More than 25 years into the AIDS pandemic, scientists finally have a vaccine that protects some people -- but instead of celebrating, they are going back to the drawing board.
The vaccine, a combination of two older vaccines, only lowered the infection rate by about a third after three years among 16,000 ordinary Thai volunteers. Vaccines need to be at least 50 % effective, and usually 70 to 80 % effective, to be useful.
No one knows why it worked.
The vaccine is a combination of Sanofi-Pasteur's ALVAC canarypox/HIV vaccine, which includes synthetic versions of three HIV genes, and the failed HIV vaccine AIDSVAX, made by a San Francisco company called VaxGen and now owned by the nonprofit Global Solutions for Infectious Diseases.
"It is likely that significant efforts will be needed to fully understand the study results and to appreciate how they will inform the next steps to develop and deliver a safe and effective HIV vaccine," Dr. Peter Kim, president of Merck Research Laboratories, said in a statement.
"What is needed there is more in-depth analysis, to extend these findings, doing both clinical (human) and preclinical (animal) studies to find out why it is working and how we can make it better," Jim Tartaglia, vice president of research and development at Sanofi, told reporters.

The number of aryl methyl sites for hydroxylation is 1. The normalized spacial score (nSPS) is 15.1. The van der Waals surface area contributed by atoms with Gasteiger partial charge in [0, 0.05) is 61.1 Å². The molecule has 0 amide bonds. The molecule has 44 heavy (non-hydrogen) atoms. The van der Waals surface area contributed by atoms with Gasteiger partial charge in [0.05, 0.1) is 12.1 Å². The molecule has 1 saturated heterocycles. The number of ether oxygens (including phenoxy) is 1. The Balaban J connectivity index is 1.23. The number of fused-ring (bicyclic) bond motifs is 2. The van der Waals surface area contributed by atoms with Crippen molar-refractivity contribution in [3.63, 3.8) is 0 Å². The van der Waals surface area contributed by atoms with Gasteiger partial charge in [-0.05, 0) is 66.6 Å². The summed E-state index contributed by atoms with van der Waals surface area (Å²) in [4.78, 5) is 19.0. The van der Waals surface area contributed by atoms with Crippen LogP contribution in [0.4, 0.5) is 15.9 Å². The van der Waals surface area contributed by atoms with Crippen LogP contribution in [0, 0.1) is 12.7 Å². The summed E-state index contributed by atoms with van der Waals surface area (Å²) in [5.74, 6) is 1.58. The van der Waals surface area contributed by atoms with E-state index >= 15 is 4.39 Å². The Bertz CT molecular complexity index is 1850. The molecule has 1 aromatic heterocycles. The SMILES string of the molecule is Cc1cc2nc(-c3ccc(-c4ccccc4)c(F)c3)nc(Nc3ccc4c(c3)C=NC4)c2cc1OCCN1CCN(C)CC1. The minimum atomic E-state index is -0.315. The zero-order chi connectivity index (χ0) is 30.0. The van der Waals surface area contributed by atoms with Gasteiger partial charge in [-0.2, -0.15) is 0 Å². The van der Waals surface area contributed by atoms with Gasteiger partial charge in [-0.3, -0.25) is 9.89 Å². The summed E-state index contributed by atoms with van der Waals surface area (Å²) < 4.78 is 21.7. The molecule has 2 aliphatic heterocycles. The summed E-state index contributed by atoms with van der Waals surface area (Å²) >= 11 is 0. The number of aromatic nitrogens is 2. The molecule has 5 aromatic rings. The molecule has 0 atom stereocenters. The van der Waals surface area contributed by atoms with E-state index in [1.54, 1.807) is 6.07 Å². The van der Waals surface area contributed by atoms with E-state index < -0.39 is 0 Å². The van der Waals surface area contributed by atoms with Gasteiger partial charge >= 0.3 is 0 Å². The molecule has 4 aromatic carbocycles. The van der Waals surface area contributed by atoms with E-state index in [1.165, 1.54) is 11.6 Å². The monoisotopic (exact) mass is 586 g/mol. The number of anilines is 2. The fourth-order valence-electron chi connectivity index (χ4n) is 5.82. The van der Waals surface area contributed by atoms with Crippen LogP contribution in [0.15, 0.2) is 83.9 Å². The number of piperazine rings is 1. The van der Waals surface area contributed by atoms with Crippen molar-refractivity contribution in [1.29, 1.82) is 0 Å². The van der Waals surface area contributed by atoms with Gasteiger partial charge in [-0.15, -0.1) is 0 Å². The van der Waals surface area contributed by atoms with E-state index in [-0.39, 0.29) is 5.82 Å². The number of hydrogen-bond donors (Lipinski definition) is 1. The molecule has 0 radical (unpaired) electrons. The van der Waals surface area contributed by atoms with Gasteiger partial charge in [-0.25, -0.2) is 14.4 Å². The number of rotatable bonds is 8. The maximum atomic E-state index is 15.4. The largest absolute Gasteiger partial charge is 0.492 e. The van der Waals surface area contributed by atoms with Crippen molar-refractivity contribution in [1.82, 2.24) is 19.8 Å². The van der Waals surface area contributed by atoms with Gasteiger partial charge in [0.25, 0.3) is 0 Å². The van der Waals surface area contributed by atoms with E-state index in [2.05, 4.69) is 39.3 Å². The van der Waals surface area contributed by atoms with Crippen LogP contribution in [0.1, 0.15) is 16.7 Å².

Companies and non-profits along with governments have been working to make a vaccine against the human immunodeficiency virus that causes AIDS. The fatal and incurable virus has killed 25 million people and infects 33 million now.
Experts agree that a vaccine is the only way to conquer it, but the virus mutates unbelievably fast, can hide from the immune system and attacks the very cells sent to battle it.
To work, any HIV vaccine would have to activate both arms of the immune system -- the antibodies that home in on invaders such as viruses to neutralize them, and the T-cells that recognize and destroy viruses.
This vaccine did not appear to generate much of either response, and yet prevented infection 30 % of the time.
Even more confusing, among the 51 people who were vaccinated but were infected anyway, the virus thrived just as well as it did among unvaccinated HIV patients. Researchers would not have expected that -- they would have expected the vaccine to at least make the infection less serious, as influenza vaccines do, for example.
Dr. Donald Francis, a former government vaccine expert who helped develop AIDSVAX and who helped found Global Solutions for Infectious Diseases, said his team would be developing smaller studies to answer some of these questions. "We have a limited amount of vaccine now," Francis said.
The findings do offer renewed hope for finding a better vaccine.
IAVI believes the rewards could be substantial -- not just stopping the worst pandemic of our times, but financially.
"At its peak, an HIV vaccine could represent 5 % to 13 % of the total global vaccine market," IAVI estimates.
At $2 a dose for the developing world and $100 in richer countries, IAVI estimated companies might bring in $1.6 billion to $3.8 billion a year with an HIV vaccine.
Yet the private sector accounts for just 10 % of all AIDS vaccine research and development funding, the group estimates, according to Reuter's report.
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